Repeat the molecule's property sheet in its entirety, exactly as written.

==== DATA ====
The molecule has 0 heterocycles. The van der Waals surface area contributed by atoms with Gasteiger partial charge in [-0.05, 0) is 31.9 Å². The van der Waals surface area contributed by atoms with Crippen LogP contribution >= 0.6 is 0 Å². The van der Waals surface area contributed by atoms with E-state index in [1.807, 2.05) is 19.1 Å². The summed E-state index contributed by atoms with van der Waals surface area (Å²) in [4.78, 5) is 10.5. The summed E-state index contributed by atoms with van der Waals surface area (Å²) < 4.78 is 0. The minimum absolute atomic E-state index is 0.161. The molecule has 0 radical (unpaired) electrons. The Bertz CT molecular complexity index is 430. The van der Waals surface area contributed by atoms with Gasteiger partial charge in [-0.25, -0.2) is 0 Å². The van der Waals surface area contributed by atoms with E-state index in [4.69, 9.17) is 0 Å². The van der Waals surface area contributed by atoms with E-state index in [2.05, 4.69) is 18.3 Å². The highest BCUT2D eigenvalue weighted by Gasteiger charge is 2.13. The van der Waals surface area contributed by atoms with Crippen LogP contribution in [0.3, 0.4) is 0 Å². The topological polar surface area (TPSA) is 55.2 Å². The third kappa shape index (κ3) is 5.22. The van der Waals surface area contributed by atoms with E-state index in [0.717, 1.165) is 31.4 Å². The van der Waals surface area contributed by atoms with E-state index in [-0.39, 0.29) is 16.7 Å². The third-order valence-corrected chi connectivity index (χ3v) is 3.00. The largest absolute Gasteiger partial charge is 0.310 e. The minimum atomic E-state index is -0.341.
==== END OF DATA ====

The molecule has 0 heterocycles. The van der Waals surface area contributed by atoms with Gasteiger partial charge in [-0.05, 0) is 31.9 Å². The van der Waals surface area contributed by atoms with Crippen LogP contribution >= 0.6 is 0 Å². The van der Waals surface area contributed by atoms with E-state index in [1.807, 2.05) is 19.1 Å². The summed E-state index contributed by atoms with van der Waals surface area (Å²) in [4.78, 5) is 10.5. The summed E-state index contributed by atoms with van der Waals surface area (Å²) < 4.78 is 0. The minimum absolute atomic E-state index is 0.161. The molecule has 0 radical (unpaired) electrons. The Bertz CT molecular complexity index is 430. The van der Waals surface area contributed by atoms with Gasteiger partial charge in [-0.25, -0.2) is 0 Å². The van der Waals surface area contributed by atoms with E-state index in [4.69, 9.17) is 0 Å². The van der Waals surface area contributed by atoms with E-state index in [2.05, 4.69) is 18.3 Å². The highest BCUT2D eigenvalue weighted by Gasteiger charge is 2.13. The van der Waals surface area contributed by atoms with Crippen LogP contribution in [0.3, 0.4) is 0 Å². The topological polar surface area (TPSA) is 55.2 Å². The third kappa shape index (κ3) is 5.22. The van der Waals surface area contributed by atoms with E-state index in [0.717, 1.165) is 31.4 Å². The van der Waals surface area contributed by atoms with E-state index in [-0.39, 0.29) is 16.7 Å². The third-order valence-corrected chi connectivity index (χ3v) is 3.00. The largest absolute Gasteiger partial charge is 0.310 e. The minimum atomic E-state index is -0.341.